Our territory passed under the Roman domination during the III century BC. It was not as traumatic as elsewhere, in several respects (as I will tell you now).
The production of wine in our area in Roman times is well documented, thanks to the discovery of the remains of numerous villae (the estates of that time) that produced wine, olive oil and cereals. They were in the same area where most of today’s wineries are located: the foothills and the high plain between Bolgheri and Castagneto.
The Roman iconic object of our coast is a precious silver wine amphora, a single piece from the second half of the 4th century. A.D. It was found by a fisherman in the sea of the Gulf of Baratti in 1968. It could hold 22 liters of wine. It has very fine decorations, 132 ovals in each of which a different figure is depicted. There are divinities, characters linked to the cult of Cybele and to the Paris myth, Maenads and Bacchantes. The amphora had to have handles, unfortunately never found. It is kept at the Museum of the Territory of Piombino.
There were no significant towns in our territory (inside the black rectangle on the historical map, between Populonium and Vada Volaterrana), as in the Etruscan era.
Our area was essentially a strip of agricultural land, as today, between the hills to the east and the sea to the west. There were not the coastal pine forests at these times, today so characteristic: they will be planted by man many centuries later.
However, it was a well-populated stretch of coast, with the prevalence (as in the Etruscan era) of a scattered housing model, made up of little farms and villages. In Roman times numerous estates (villae) were also born and the surfaces of cultivated lands increased considerably. Several wooded areas were been deforested with the ancient practice of the fire. The reclamation works of the coastal wetlands, already started by the Etruscans, were also extended.
A fortress dominated our territory from the top of this hill for centuries. It was born in Etruscan times and remained in the Roman one.
This place was continually inhabited from Prehistory to the Middle Ages, when it took the name of Donoratico Castle (in the picture there are the remains of the medieval tower). It evidently was a strategic site, on the top of one of the first hills towards the sea, inclined so as to have a view of the whole coast in a northerly direction. The settlement became a fortress around the middle of the 4th century BC, one of those that Populonia used for the capillary control and defense of its territory. It occupied an area of about 7000 square meters, surrounded by an imposing city wall.
In Roman times it lost its original function and became the administrative center of the territory, in which more and more agricultural settlements were being born. Unfortunately, the site is closed, placed in a private property.
In Etruscan times, Populonium (Populonia) dominated in our area. In the new Roman era the center of power shifted to Volaterrae (Volterra) and our territory become part of the ager Volaterannus (the countryside of Volterra). It included throughout that agricultural area from us up to the promontory of Castiglioncello, and in the Cecina Valley. It was not a very rich agricultural territory but, as we will see, it was exceptionally stable throughout the Roman period, from both social and economic points of view.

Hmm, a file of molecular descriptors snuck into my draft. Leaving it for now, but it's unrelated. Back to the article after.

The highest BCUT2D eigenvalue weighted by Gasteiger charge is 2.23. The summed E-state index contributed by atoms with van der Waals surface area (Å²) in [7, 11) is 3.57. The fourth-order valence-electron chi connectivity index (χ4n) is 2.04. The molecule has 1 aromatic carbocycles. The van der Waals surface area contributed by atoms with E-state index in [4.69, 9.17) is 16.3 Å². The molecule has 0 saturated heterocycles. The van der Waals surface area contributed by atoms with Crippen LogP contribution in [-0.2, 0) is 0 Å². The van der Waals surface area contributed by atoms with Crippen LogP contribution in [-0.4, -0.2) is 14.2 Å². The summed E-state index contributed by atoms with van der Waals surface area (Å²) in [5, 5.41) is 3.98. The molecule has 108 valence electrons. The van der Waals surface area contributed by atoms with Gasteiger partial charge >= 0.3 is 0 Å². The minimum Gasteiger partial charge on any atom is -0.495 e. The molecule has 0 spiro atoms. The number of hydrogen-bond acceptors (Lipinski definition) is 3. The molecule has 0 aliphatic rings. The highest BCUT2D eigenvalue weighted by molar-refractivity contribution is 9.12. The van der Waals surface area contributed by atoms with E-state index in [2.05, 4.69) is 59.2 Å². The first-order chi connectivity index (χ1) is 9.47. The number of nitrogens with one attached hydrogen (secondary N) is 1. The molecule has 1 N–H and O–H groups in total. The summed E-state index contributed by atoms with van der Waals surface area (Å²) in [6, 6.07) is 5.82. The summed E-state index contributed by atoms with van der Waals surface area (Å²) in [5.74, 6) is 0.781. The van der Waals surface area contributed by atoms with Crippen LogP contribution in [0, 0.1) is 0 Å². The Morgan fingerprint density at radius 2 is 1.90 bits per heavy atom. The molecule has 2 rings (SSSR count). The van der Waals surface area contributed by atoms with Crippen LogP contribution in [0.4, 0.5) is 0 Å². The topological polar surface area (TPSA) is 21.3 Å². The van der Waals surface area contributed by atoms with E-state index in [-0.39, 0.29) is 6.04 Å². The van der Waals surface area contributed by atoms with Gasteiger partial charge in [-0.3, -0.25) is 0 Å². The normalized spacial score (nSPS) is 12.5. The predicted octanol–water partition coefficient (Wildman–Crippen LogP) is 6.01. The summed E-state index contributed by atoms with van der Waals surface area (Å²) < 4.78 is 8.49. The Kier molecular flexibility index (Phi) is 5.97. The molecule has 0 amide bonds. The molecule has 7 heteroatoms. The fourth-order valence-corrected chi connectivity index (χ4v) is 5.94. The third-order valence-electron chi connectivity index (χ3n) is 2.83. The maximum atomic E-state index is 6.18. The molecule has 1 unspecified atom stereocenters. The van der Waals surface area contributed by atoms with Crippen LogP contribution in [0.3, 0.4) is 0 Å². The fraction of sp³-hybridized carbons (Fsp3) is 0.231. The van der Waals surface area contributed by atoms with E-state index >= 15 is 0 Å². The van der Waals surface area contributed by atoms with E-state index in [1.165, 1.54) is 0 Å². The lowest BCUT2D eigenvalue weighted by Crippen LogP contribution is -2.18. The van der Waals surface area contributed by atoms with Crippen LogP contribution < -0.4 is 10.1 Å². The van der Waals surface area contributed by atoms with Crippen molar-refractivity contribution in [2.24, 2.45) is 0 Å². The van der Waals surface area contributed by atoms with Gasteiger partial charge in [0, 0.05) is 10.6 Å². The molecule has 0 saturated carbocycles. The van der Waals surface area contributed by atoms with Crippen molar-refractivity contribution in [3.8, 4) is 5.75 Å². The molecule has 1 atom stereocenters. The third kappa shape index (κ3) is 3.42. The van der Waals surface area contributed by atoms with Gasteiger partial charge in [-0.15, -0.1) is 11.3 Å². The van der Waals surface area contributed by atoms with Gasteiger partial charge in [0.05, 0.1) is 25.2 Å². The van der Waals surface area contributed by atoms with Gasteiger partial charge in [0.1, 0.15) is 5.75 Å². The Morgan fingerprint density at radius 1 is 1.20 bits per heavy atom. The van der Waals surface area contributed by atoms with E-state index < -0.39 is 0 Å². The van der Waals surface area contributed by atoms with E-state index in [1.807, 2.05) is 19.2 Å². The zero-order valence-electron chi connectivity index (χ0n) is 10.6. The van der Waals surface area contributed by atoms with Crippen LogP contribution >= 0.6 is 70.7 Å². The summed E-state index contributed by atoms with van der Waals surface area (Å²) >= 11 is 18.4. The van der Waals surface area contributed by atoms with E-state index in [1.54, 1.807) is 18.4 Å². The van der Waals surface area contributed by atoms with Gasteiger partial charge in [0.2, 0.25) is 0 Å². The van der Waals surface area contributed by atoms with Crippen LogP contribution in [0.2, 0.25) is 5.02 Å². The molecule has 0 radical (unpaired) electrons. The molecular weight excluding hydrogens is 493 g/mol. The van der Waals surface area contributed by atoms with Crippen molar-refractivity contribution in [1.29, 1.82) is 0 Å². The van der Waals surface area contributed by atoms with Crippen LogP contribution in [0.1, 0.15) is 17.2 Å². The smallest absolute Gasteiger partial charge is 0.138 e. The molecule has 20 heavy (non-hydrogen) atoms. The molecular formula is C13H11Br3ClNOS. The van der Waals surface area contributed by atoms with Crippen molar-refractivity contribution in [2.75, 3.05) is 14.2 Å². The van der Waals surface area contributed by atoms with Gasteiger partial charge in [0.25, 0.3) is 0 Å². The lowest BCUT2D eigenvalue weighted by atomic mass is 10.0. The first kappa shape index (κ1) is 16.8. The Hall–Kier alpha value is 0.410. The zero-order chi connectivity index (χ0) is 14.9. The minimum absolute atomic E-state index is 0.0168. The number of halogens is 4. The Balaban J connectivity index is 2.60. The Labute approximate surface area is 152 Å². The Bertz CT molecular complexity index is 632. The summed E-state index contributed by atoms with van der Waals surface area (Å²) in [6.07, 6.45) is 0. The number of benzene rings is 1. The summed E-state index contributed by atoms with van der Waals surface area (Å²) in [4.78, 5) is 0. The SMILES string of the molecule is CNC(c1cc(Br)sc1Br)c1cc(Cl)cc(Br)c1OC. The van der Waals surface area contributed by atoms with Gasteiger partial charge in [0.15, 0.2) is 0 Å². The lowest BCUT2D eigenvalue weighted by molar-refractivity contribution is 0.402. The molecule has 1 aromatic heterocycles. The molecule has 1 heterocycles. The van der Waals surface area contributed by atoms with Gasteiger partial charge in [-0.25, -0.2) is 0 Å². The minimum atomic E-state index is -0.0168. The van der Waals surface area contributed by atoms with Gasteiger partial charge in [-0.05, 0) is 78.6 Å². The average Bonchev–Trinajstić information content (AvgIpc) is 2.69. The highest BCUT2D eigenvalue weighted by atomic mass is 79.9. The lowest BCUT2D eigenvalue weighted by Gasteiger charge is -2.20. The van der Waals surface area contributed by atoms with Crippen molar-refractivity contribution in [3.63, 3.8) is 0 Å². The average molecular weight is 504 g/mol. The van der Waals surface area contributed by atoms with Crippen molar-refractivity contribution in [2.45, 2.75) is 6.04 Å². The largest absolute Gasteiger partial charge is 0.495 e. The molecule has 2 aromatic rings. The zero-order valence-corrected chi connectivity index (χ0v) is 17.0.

One of the most important changes in the Roman era was certainly the construction of the Via Aurelia (Aurelian Way, in blue on the map), one of the great Roman consular roads, built based on the previous Etruscan road system. Nothing remains of this ancient road today. The last testimonies of some original stretches dates to the eighteenth century. The current state road SS1 Aurelia (not the freeway) has almost the same route of the ancient Way; it is thought it was only a little more inland with respect to the actual. The Aurelian Way was built in the 3rd century BC to connect Rome with Cerveteri (Caere on the map). With the conquest of the rest of Etruria, it was continued till Pisa (Pisae), but here he remained firm for some time, due to the difficulty in overcoming the swamps of Versilia area (called Fossae Papirianae) and for the tenacious opposition of the populations of the Apuan Alps. It was completed towards the Liguria region only in the Augustan age (I century AC).
The most important inhabited center in the south was still Populonia (in this era Populonio or Populonium), the ancient Etrusca city Pupluna (or Fufluna). Another small port was born from one of his suburb during Roman period, called Falesia, from which Piombino will develop in the Middle Ages. However, during the Roman times, the powerful Etruscan city began to decline even if, for the first centuries, both the principal port (in the Gulf of Baratti) and the mining district remained important. In fact, iron was useful to supply armies with weapons.
From the 3rd century AD, the mining also stopped and Populonia practically became a village. In the 4th century, nothing remained but ruins of the ancient and glorious city, as recounted by Claudius Rutilius Namatianus, which had traveled by ship along the coast in 415 AD , returning from Rome to the native Gallia:
Close by, Populonia opens its dark coast bringing the natural bay right into its fields. …
No longer visible are the monuments of the past: time that devours all has consumed its thick bulwarks.
Bare traces are visible amidst crumbled walls; buried roofs lie beneath the general ruins.
Nor should we fret that mortal bodies dissolve: look well, learn from examples such as this that cities can die.
Claudius Rutilius Namazianus, 417 AC (The Return, I, 401-414)